Creative Writing,  My Writing

Rear View Mirror

In his rear view mirror the cab driver saw two people almost trying to become a part of the back passenger doors. If it hadn’t been for the constant fleeting, fearful glances that he noticed them giving each other he would think they wanted nothing to do with one another.

But he did notice these glances and the little twitches and they told him all he needed to know about the actuality of the situation. The twitches signaled wanting to be able to touch, knowing they can’t. The glances were flirtatious at first, fluttering eyelashes and coy smiles and they morphed into blown out pupils and intense gazes in peripheral vision the closer they got to their destination.

The cab driver knew he should judge. Society expected him to be judgmental. What these two were clearly planning on doing was deemed wrong by Above. But he found himself thinking back to the different couples he has seen through his rear view mirror. The ones who adhered to what Above wanted but there was nothing between them. Others were purely a show. A demonstration that they could conform to the rules, but dead eyes accompanied rough hands and biting lips. These two weren’t like that. It was a communication of body language that clearly read love, not lust.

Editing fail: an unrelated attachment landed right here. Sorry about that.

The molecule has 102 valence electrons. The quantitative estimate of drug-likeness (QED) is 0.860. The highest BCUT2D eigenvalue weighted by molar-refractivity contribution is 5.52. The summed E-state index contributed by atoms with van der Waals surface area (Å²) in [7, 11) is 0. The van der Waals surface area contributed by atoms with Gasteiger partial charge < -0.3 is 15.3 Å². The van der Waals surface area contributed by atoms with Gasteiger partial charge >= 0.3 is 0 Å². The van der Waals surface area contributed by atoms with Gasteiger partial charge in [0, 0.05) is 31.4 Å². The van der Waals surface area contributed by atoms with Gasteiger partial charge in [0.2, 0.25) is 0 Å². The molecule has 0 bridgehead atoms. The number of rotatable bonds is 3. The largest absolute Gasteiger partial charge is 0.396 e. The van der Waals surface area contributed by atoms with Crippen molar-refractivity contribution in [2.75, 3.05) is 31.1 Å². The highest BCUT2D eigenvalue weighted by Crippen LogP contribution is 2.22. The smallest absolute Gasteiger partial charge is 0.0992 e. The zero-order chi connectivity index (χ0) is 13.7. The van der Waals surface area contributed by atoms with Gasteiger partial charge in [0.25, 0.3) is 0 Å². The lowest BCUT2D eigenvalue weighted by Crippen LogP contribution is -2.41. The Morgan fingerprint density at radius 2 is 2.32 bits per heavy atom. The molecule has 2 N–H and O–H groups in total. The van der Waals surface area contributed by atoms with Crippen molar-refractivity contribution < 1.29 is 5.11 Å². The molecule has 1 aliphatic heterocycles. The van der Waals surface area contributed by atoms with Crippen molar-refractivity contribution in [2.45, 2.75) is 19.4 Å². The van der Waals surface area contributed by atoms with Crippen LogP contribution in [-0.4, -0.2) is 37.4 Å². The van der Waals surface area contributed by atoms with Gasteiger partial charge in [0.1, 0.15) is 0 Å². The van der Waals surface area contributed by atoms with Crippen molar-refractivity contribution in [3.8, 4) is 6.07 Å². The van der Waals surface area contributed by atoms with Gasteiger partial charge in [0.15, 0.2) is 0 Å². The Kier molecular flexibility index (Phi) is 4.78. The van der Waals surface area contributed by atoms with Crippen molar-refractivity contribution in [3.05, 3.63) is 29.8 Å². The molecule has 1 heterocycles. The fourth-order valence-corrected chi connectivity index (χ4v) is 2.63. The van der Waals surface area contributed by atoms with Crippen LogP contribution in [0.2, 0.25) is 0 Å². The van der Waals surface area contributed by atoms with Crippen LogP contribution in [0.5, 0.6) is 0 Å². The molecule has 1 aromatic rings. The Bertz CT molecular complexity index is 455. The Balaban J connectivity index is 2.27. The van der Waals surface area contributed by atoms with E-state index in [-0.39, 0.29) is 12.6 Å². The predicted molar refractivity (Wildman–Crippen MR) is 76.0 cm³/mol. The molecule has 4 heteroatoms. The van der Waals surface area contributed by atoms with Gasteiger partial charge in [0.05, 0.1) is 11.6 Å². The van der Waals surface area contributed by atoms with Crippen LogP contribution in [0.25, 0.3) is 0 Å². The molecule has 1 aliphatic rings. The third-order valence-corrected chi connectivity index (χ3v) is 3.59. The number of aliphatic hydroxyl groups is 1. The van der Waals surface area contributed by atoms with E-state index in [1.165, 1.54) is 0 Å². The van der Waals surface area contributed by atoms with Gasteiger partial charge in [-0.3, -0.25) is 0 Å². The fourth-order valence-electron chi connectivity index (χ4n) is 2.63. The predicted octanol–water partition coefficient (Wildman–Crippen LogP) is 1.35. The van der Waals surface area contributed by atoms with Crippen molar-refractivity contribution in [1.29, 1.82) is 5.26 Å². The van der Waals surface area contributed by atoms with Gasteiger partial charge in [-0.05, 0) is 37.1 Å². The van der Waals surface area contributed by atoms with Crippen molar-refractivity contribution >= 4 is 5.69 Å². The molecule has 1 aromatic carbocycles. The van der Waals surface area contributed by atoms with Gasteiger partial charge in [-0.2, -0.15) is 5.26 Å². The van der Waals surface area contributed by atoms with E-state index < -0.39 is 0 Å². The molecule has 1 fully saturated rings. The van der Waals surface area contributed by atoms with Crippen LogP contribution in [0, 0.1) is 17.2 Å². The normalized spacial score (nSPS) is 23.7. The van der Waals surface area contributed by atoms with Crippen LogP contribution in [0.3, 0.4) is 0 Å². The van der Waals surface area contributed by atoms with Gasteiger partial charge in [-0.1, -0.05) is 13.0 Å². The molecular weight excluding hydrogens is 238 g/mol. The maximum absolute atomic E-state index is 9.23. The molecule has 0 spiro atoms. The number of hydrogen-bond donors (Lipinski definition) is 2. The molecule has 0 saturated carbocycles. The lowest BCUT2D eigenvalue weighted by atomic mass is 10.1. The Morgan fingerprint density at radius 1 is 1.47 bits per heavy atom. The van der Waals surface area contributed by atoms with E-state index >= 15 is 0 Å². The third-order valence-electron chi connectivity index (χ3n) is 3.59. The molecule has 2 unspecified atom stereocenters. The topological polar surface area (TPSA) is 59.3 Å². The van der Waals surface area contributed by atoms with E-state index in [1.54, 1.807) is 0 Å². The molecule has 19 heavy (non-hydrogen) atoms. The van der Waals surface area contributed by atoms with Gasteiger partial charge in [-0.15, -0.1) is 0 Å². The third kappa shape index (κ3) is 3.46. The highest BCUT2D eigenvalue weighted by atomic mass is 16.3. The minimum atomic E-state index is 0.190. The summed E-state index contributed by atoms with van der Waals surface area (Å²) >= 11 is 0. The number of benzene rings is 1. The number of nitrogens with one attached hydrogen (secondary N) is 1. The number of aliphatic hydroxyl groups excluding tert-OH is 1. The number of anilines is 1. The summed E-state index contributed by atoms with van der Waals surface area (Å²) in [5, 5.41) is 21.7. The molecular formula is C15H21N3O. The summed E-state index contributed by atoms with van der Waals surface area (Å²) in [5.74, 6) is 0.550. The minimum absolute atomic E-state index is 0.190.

As he pulled up to a particularly elaborate building and waited for the two to leave his cab he hoped he wouldn’t be found out for his crime.  He cast one more look at the pair. He was all numb fingers and shaking wrists as he slid his key into the lock and she was fearful glances up and down the street but a reassuring hand on his shoulder and the hints of a smile pulling at the corners of her mouth.

He silently wished them the best and hoped that he wouldn’t open a paper one day soon to see their faces plastered on the pages as new recruits into the ‘fix-it’ system. He pulled away from the curb and waited for his next passengers to hail his cab down.

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One Comment

  • estarbirch

    I like this – I like the thoughtful tone, and the references to things which the cabbie might understand, but might not make sense to the reader, thus making it more realistic.

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